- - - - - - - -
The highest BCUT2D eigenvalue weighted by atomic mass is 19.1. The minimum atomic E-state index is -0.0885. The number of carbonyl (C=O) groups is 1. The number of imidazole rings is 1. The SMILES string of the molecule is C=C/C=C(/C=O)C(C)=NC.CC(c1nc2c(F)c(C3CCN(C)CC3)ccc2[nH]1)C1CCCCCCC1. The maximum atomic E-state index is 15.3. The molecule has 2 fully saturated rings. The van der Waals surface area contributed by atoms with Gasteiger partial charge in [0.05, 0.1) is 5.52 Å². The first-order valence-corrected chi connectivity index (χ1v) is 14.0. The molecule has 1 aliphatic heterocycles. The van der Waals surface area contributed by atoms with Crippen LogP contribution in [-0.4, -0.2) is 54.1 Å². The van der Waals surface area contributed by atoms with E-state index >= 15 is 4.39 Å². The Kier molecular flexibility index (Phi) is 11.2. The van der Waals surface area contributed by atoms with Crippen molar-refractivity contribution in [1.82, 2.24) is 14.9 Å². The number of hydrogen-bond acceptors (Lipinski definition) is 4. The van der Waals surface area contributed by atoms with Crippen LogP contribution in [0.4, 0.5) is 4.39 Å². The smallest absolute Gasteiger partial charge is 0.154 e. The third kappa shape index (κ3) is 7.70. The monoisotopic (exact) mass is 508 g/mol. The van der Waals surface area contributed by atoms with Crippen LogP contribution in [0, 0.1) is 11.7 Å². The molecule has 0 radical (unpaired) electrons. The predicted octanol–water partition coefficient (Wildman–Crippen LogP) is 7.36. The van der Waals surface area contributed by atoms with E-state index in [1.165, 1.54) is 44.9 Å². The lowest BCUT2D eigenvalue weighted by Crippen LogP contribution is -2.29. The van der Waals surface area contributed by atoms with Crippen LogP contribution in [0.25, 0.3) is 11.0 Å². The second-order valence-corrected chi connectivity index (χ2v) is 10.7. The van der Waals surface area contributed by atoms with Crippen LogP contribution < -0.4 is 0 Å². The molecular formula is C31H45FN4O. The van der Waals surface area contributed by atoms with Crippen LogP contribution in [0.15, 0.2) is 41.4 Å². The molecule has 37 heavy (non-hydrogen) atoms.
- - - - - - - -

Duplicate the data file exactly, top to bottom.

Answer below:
The highest BCUT2D eigenvalue weighted by atomic mass is 19.1. The minimum atomic E-state index is -0.0885. The number of carbonyl (C=O) groups is 1. The number of imidazole rings is 1. The SMILES string of the molecule is C=C/C=C(/C=O)C(C)=NC.CC(c1nc2c(F)c(C3CCN(C)CC3)ccc2[nH]1)C1CCCCCCC1. The maximum atomic E-state index is 15.3. The molecule has 2 fully saturated rings. The van der Waals surface area contributed by atoms with Gasteiger partial charge in [0.05, 0.1) is 5.52 Å². The first-order valence-corrected chi connectivity index (χ1v) is 14.0. The molecule has 1 aliphatic heterocycles. The van der Waals surface area contributed by atoms with Crippen LogP contribution in [-0.4, -0.2) is 54.1 Å². The van der Waals surface area contributed by atoms with E-state index >= 15 is 4.39 Å². The Kier molecular flexibility index (Phi) is 11.2. The van der Waals surface area contributed by atoms with Crippen molar-refractivity contribution in [1.82, 2.24) is 14.9 Å². The number of hydrogen-bond acceptors (Lipinski definition) is 4. The van der Waals surface area contributed by atoms with Crippen LogP contribution in [0.4, 0.5) is 4.39 Å². The smallest absolute Gasteiger partial charge is 0.154 e. The third kappa shape index (κ3) is 7.70. The monoisotopic (exact) mass is 508 g/mol. The van der Waals surface area contributed by atoms with Crippen LogP contribution in [0, 0.1) is 11.7 Å². The molecule has 0 radical (unpaired) electrons. The predicted octanol–water partition coefficient (Wildman–Crippen LogP) is 7.36. The van der Waals surface area contributed by atoms with E-state index in [1.165, 1.54) is 44.9 Å². The lowest BCUT2D eigenvalue weighted by Crippen LogP contribution is -2.29. The van der Waals surface area contributed by atoms with Crippen LogP contribution in [0.25, 0.3) is 11.0 Å². The second-order valence-corrected chi connectivity index (χ2v) is 10.7. The van der Waals surface area contributed by atoms with Crippen LogP contribution < -0.4 is 0 Å². The molecular formula is C31H45FN4O. The van der Waals surface area contributed by atoms with Crippen LogP contribution in [0.15, 0.2) is 41.4 Å². The molecule has 37 heavy (non-hydrogen) atoms.